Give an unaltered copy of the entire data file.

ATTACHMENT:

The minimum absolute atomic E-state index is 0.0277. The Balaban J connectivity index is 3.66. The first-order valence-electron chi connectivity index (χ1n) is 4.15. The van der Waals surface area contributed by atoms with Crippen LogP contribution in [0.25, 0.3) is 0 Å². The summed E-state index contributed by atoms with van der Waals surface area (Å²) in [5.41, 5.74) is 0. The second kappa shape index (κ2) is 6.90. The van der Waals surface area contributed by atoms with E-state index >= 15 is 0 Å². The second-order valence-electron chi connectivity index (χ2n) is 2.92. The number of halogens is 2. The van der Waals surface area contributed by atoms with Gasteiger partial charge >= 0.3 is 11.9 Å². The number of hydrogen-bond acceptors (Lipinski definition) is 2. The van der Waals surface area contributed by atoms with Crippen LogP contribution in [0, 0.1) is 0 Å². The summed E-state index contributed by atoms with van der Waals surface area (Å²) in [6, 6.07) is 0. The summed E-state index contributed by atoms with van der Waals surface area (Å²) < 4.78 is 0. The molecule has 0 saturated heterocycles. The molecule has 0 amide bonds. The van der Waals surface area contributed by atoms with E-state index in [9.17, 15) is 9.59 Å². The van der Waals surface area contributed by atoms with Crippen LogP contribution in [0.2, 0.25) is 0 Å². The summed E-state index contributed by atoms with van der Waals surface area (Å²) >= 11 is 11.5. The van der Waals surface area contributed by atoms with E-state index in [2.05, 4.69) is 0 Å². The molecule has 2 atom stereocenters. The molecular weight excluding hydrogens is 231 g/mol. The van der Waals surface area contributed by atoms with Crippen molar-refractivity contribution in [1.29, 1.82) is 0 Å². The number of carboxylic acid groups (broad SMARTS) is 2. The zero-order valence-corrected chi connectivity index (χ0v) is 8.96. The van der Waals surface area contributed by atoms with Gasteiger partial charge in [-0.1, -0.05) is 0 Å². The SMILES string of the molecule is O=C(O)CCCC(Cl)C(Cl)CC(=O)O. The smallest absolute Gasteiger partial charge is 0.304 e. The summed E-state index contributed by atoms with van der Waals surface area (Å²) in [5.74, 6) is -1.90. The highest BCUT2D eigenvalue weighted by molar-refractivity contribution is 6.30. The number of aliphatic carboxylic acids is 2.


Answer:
The minimum absolute atomic E-state index is 0.0277. The Balaban J connectivity index is 3.66. The first-order valence-electron chi connectivity index (χ1n) is 4.15. The van der Waals surface area contributed by atoms with Crippen LogP contribution in [0.25, 0.3) is 0 Å². The summed E-state index contributed by atoms with van der Waals surface area (Å²) in [5.41, 5.74) is 0. The second kappa shape index (κ2) is 6.90. The van der Waals surface area contributed by atoms with E-state index >= 15 is 0 Å². The second-order valence-electron chi connectivity index (χ2n) is 2.92. The number of halogens is 2. The van der Waals surface area contributed by atoms with Gasteiger partial charge >= 0.3 is 11.9 Å². The number of hydrogen-bond acceptors (Lipinski definition) is 2. The van der Waals surface area contributed by atoms with Crippen LogP contribution in [0, 0.1) is 0 Å². The summed E-state index contributed by atoms with van der Waals surface area (Å²) in [6, 6.07) is 0. The summed E-state index contributed by atoms with van der Waals surface area (Å²) < 4.78 is 0. The molecule has 0 saturated heterocycles. The molecule has 0 amide bonds. The van der Waals surface area contributed by atoms with E-state index in [9.17, 15) is 9.59 Å². The van der Waals surface area contributed by atoms with Crippen LogP contribution in [0.2, 0.25) is 0 Å². The summed E-state index contributed by atoms with van der Waals surface area (Å²) >= 11 is 11.5. The van der Waals surface area contributed by atoms with E-state index in [2.05, 4.69) is 0 Å². The molecule has 2 atom stereocenters. The molecular weight excluding hydrogens is 231 g/mol. The van der Waals surface area contributed by atoms with Crippen molar-refractivity contribution in [1.29, 1.82) is 0 Å². The number of carboxylic acid groups (broad SMARTS) is 2. The zero-order valence-corrected chi connectivity index (χ0v) is 8.96. The van der Waals surface area contributed by atoms with Gasteiger partial charge in [-0.1, -0.05) is 0 Å². The SMILES string of the molecule is O=C(O)CCCC(Cl)C(Cl)CC(=O)O. The smallest absolute Gasteiger partial charge is 0.304 e. The summed E-state index contributed by atoms with van der Waals surface area (Å²) in [5.74, 6) is -1.90. The highest BCUT2D eigenvalue weighted by molar-refractivity contribution is 6.30. The number of aliphatic carboxylic acids is 2.